Wednesday, September 11

DIY Ganesha efforts this festival

As during every year, I looked forward to this year's festival season too. And particularly towards Ganesha Chathurthi, that gives all of us a chance to get our hands dirty! It is so heartening when friends return to their creative side, pick up that lump or clay, and roll it to Ganesha shape, year after year. And, its time for a Ganesha post!

The number of those indulging in DIY among my friends has only increased. Never mind the quality of your effort. Making your own little Ganesha keeps the essence of this festival grounded. From earth, to earth, with minimal or no damage to the earth, for those blessings from heaven. And with your own hands.

Am sharing here, some efforts by friends. Am also penning this post, praying for my dear friend in Dipti Nair, who is gracing through grief, but whose creativity inspires me a great deal.

Sankgetha Sripathy of Smudgy Trove Facebook page was super generous in sharing step-by-step pictures of the cute little smudgy Ganeshas she made.

Vinayaka chaturthi, clay, beads, terracotta
Sankgetha is a pro at terracotta jewellery, which is why she always has some wet clay around home. No wonder the Dubai resident did not struggle with the basic Ganesha material.

If you notice, she used other materials such as toothpicks, carving stick, and some beads.

The next lot of pictures are self explanatory.

real clay for home use

how to make Ganesha at home

how to make turban for ganesha or ganpati

Ganesh Chaturthi DIY

Notice how simple it gets to make the turban for the deity. Roll the clay into a long thread and coil it on the trunk's top.

how to make ganesha turban
how to make ganesha at home
Notice how the cute little cone of clay comfortable sits on top of the turban to give it a natural feel! Now for the body of the lord.

handmade ganesha with clay

how to make ganesha or vinayagar or vinayakudu
This is how her Ganesha looked after finishing. Pasting below, picture of her two Ganeshas. She used some beads to embellish. And a thread to symbolise the divine serpent that ties his belly.
how to make DIY ganesha
Here is how they looked on the altar.

homemade, handmade, how to ganesha
Ganesha chaturthi

The next effort is a more colourful one, by Pavani Prasad who now lives in Netherlands. She used cake fondant for her Ganesha. And the result is remarkable.

cake as ganesha
Here is a picture of the materials she used. Fondant sheeds of different colours, sprinkles and cake beads. Last year, she used food colours to make her piece.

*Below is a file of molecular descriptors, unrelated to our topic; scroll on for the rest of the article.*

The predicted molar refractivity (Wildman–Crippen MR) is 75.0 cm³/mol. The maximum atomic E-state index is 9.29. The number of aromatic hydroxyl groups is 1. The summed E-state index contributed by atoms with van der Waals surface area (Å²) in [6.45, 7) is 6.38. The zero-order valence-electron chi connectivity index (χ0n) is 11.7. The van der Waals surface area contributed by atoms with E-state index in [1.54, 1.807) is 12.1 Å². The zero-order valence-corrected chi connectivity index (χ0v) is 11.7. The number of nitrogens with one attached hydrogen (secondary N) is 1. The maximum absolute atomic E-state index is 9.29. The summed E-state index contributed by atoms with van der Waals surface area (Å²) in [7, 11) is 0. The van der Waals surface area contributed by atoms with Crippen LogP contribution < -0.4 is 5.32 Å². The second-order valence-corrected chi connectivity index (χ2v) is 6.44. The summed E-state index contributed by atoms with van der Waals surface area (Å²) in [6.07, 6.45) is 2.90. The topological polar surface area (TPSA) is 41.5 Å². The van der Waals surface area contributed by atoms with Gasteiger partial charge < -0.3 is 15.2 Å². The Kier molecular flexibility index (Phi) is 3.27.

how to make Ganesha with fondants
I like the detailing here. Green base to symbolise a large leaf, and a crimson base beneath to match the turban, and sprinkles to add sparkle.
Those tiny bananas on a betel leaf and the mouse only add to the feel. Below is a picture of the deity, worshipped with grass and flowers.
how to Ganesha
Isn't that lovely? As for the immersion, Pavani says she will leave it in her garden so that rains take care of the `back-to-earth' part.

On similar lines, my friend Deepa Balakrishnan's three-year old son Kabir got all  excited with play-doh or kids' modelling clay, and created his own version of Ganesha, two days before the festival. In her Facebook post, she wrote of his sudden zeal to do it early morning on a rainy weekend. Mommies have the toughest jobs on earth!

This is why I love kids' craft! How much more colourful and cute can a God's impression get? We adults are so conscious about colours to use, texture and sundry other tidbits. But put clay in the hands of a toddler and creativity peaks.

This Ganesha has a red tummy, green trunk and ears, and to top it, mouse seated at his legs too! I so wish those cute little food balls on that yellow plate were edible! They look so real!

Ganesha kids craft

Toddler teaches how to make Ganesha

Veteran journalist Janaki Murali from Bangalore took the trouble to attend a workshop, to make an eco-friendly Ganesha for her home. The idol, she made with clay.

I love the grand ears that she painted with poster colours at home, besides using the real cloth turban and his clothes. She used toothpicks for the lord's tusks.

eco-friendly Ganesha how to